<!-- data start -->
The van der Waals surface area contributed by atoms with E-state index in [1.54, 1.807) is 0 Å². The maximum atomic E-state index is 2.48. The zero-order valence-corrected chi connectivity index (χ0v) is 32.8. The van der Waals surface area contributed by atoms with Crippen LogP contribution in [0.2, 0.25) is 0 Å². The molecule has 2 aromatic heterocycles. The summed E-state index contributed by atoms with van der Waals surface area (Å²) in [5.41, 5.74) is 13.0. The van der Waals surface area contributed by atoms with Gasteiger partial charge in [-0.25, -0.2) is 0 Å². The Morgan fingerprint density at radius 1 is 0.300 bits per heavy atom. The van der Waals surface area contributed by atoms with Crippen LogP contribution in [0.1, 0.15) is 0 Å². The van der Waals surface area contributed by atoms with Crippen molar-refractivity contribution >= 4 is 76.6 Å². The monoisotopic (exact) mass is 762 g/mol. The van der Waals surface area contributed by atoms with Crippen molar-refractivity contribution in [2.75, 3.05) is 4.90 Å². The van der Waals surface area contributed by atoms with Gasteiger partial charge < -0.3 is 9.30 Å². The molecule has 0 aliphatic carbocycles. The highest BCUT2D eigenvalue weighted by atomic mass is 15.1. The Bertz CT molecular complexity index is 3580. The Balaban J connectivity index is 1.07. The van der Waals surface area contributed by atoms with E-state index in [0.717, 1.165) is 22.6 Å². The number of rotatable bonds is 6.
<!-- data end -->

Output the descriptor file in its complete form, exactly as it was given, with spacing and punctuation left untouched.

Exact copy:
The van der Waals surface area contributed by atoms with E-state index in [1.54, 1.807) is 0 Å². The maximum atomic E-state index is 2.48. The zero-order valence-corrected chi connectivity index (χ0v) is 32.8. The van der Waals surface area contributed by atoms with Crippen LogP contribution in [0.2, 0.25) is 0 Å². The molecule has 2 aromatic heterocycles. The summed E-state index contributed by atoms with van der Waals surface area (Å²) in [5.41, 5.74) is 13.0. The van der Waals surface area contributed by atoms with Gasteiger partial charge in [-0.25, -0.2) is 0 Å². The Morgan fingerprint density at radius 1 is 0.300 bits per heavy atom. The van der Waals surface area contributed by atoms with Crippen LogP contribution in [0.1, 0.15) is 0 Å². The van der Waals surface area contributed by atoms with Crippen molar-refractivity contribution >= 4 is 76.6 Å². The monoisotopic (exact) mass is 762 g/mol. The van der Waals surface area contributed by atoms with Crippen molar-refractivity contribution in [2.75, 3.05) is 4.90 Å². The van der Waals surface area contributed by atoms with Gasteiger partial charge < -0.3 is 9.30 Å². The molecule has 0 aliphatic carbocycles. The highest BCUT2D eigenvalue weighted by atomic mass is 15.1. The Bertz CT molecular complexity index is 3580. The Balaban J connectivity index is 1.07. The van der Waals surface area contributed by atoms with E-state index in [0.717, 1.165) is 22.6 Å². The number of rotatable bonds is 6.